Grand Valley State University, Matt Ruen, Mary M. Somerville, Lori S. Mestre, Eric Kurt, Ilana Stonebraker, Tomalee Doan, Corey Seeman, Jeffery Scherer, Christine Tobias, Christina Mune, and Sharon Thompson
Essays contributed by participants in Re-think it: Libraries for a New Age, a conference on library design, services, values, and visions, which was held in the Mary Idema Pew Library Learning and Information Commons at Grand Valley State University, August 10 - 12, 2015.
Mary M. Somerville
Inquiry-based and user-centered facility design catalyzes constituency engagement, creates shared vision, and builds stakeholder partnerships through signature ‘participatory action research’ and ‘library as lab’ initiatives that advance collective learning and energize renovation planning in the library and on campus. This user-centered design approach also informs energetic fundraising strategies which produce $32.8 million in multi-year State appropriations and cash contributions. Essential elements - creating messages, furthering relationships, and forging alliances - invigorate the capital campaign and sustain renovation fundraising momentum.
Lori S. Mestre and Eric Kurt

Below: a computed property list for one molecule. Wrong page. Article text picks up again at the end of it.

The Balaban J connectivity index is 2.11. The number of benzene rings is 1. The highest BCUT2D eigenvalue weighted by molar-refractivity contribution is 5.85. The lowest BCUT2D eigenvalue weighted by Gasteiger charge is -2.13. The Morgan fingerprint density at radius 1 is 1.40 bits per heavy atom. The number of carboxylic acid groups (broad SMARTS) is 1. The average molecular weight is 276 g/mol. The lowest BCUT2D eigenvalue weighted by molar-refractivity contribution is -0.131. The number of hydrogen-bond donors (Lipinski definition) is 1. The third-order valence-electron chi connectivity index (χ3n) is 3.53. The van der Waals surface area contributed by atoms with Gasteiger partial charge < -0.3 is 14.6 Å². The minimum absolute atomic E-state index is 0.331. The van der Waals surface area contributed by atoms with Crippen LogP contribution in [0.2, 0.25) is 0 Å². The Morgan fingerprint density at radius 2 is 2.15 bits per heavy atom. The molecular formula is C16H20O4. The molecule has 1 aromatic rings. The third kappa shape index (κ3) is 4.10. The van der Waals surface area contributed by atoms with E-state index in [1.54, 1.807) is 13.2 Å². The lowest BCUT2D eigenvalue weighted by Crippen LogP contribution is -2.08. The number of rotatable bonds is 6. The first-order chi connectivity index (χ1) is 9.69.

Although many faculty now require student projects to be presented in a multimodal format, it is rarely feasible for each department or school to acquire all of the technology needed to support those efforts or to require that each student purchase the equipment. This article provides details of the Video Production Studio in the Media Commons at the Undergraduate Library, which serves as a centralized service space that houses a robust loanable technology program and collaborative studios that facilitates the creation of video and audio projects. It is an environment that helps to foster discussion and collaboration from students and faculty to help create solutions through technology. The Media Commons is a service space that offers faculty, students, and users the ability to create, disseminate, use, and curate digital media. It meets a need for broad access to media creation tools, video and audio training, and instruction in media literacy.
Undergraduate Learning in Libraries: Space Design for Academic Course Transformation and Re-Thinking Campus Culture
Ilana Stonebraker and Tomalee Doan
At Purdue University, the Libraries participate in a provost-initiated, campus-wide course redesign program for student success called Instruction Matters: Purdue Academic Course Transformation (IMPACT). As part of the campus strategic plan, this program aims to bring active learning to foundational courses traditionally taught through lectures.
Where You and I Are Going to Spend the Rest of Our Lives: What a Future Library Looks like When There Is No There... There.